Issues surrounding the protection of intellectual property on the internet have gained importance as goods and services are increasingly sold across transnational borders. The unauthorized use of trademarks for the sales of fake goods on auction sites, as keywords by search engines operators or in virtual worlds and social media pose tremendous challenges.
We have seen a number of cases before various courts around the world that have used principles of trademark law, often in conjunction with other laws that regulate electronic commerce or the enforcement of intellectual property rights. The internet is borderless and the solutions provided differ from one jurisdiction to another.
Infringement on auction sites
Online auction sites provide excellent commercial opportunities at low costs to retailers, both professionals and amateurs. However, some unscrupulous users of these sites exploit brand names, misleading consumers to buy non-genuine goods. In Tiffany v eBay, the US Court of Appeals for the Second Circuit handed down a seminal judgment ruling that eBay’s alleged knowledge of the availability of counterfeit jewellery on its site cannot be a basis for claiming direct infringement. The court held that an auction site may be held liable for contributory infringement if it continues to provide its services to a person whom it has reason to believe is infringing a trademark.
The most important issue in such cases is who should bear the burden of policing the use of trademarks on online auction sites. Some experts argue that trademark owners should police the use of their trademarks as only they can best ascertain the violation of the rights in their brands and that they should not bank on others. Others argue that the auction sites should do this, as they alone have the access to filter the sites and take remedial action against sellers of counterfeit goods. Internet service providers are typically not held liable for unlawful activity on the internet, on the ground that they are a “mere conduit” as they only provide a platform for commerce.
Trademarks as ad keywords
Although Indian courts have not had the occasion to deal with trademark infringement on an online auction site, there was a recent well reasoned judgment in a case of trademark infringement in the use of a trademark as a keyword.
In Cosim Info v Google Madras High Court had passed an interim ruling in Google’s favour less than a month after passing an initial interim ex parte injunction against it. In it the plaintiff, Cosim Info, which owns trademark registrations such as Telegu Matrimony and Urdu Matrimony, claimed that when a user entered their marks as Google keywords, links sponsored by its competitors appeared. Ruling in favor of the defendant, Google, the court found the plaintiff’s trademarks descriptive and that Google would be severely affected if it is restrained from using the same.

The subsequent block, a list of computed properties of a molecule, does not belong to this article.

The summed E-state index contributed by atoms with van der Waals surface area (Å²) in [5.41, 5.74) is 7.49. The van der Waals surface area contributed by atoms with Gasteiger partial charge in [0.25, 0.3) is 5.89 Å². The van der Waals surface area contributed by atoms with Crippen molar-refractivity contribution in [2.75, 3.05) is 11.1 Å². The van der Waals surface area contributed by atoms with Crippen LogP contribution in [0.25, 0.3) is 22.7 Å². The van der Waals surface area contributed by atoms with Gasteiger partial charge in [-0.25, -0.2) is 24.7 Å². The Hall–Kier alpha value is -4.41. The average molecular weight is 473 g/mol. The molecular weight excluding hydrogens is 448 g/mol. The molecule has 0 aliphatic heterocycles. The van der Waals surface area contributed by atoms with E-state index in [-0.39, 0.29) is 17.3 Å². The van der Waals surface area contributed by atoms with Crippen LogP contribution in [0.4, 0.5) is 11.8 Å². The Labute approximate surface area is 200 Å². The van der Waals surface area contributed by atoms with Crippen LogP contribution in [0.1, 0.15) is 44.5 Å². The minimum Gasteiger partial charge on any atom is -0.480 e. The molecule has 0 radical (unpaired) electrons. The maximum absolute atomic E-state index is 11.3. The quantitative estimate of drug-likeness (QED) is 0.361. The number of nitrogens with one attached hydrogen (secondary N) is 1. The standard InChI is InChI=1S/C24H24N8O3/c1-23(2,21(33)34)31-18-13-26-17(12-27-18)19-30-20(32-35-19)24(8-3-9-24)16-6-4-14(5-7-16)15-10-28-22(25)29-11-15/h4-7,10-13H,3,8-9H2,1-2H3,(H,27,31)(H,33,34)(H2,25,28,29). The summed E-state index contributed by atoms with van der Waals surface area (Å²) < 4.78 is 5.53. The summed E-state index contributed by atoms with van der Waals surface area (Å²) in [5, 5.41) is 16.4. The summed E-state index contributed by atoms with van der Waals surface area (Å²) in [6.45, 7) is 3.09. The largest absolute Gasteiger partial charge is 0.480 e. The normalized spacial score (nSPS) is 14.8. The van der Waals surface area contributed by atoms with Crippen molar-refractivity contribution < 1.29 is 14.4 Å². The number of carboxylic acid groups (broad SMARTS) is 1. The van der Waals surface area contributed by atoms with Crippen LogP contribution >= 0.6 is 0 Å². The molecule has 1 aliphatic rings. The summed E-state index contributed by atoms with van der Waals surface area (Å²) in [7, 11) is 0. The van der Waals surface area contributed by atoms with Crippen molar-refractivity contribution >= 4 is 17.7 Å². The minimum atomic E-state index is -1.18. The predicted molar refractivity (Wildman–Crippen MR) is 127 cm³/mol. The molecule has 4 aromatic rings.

The court held that Google’s use of the trademarks qualifies as “advertisement of the mark”. However, the court clarified that the same would qualify under the exception in section 29(8), which excludes those advertisements which are rendered according to “honest practices in industrial and commercial matters”.
On the question of whether Google is liable for contributory infringement, the court held that intention is a pre-requisite for liability and since the trademarks are descriptive it cannot be proved that Google intentionally suggested these marks with a view to infringe upon the plaintiff’s marks.
Social media and virtual worlds
Virtual worlds or massively multiplayer online role playing games enjoy immense popularity. In Taser International Inc v Linden Research Inc a real life brand, Taser, sued for an unauthorized use of its mark in the virtual world following the alleged sale of virtual stun guns which were labelled with the Taser mark. Such unauthorized use of real life brands in virtual worlds increases the likelihood that users may be confused as to the origin of the virtual products.
Online social networks such as Facebook have been in the limelight for allowing users to choose a name consisting of a trademark, which poses potential risks to the rights of brand owners. This has led Facebook to devise a mechanism by which infringing usernames may be reported.
Due to the territoriality of trademark rights, identical or confusingly similar trademarks can be held in different countries by different owners who are completely unrelated to one another and in many cases mutually exclusive rights are held by different parties. However, this is difficult in the case of use of trademarks in cyberspace. Some conflicts may be filtered out by the concept of infringement and the scope of exclusive trademark rights. In this light, the tension between the territoriality of trademark law and the global nature of the internet has led to particular attention being given to the possibility of adopting an internationally harmonized approach.
Neha Kochhar is an associate at Lall Lahiri & Salhotra, an IP boutique based in Gurgaon.
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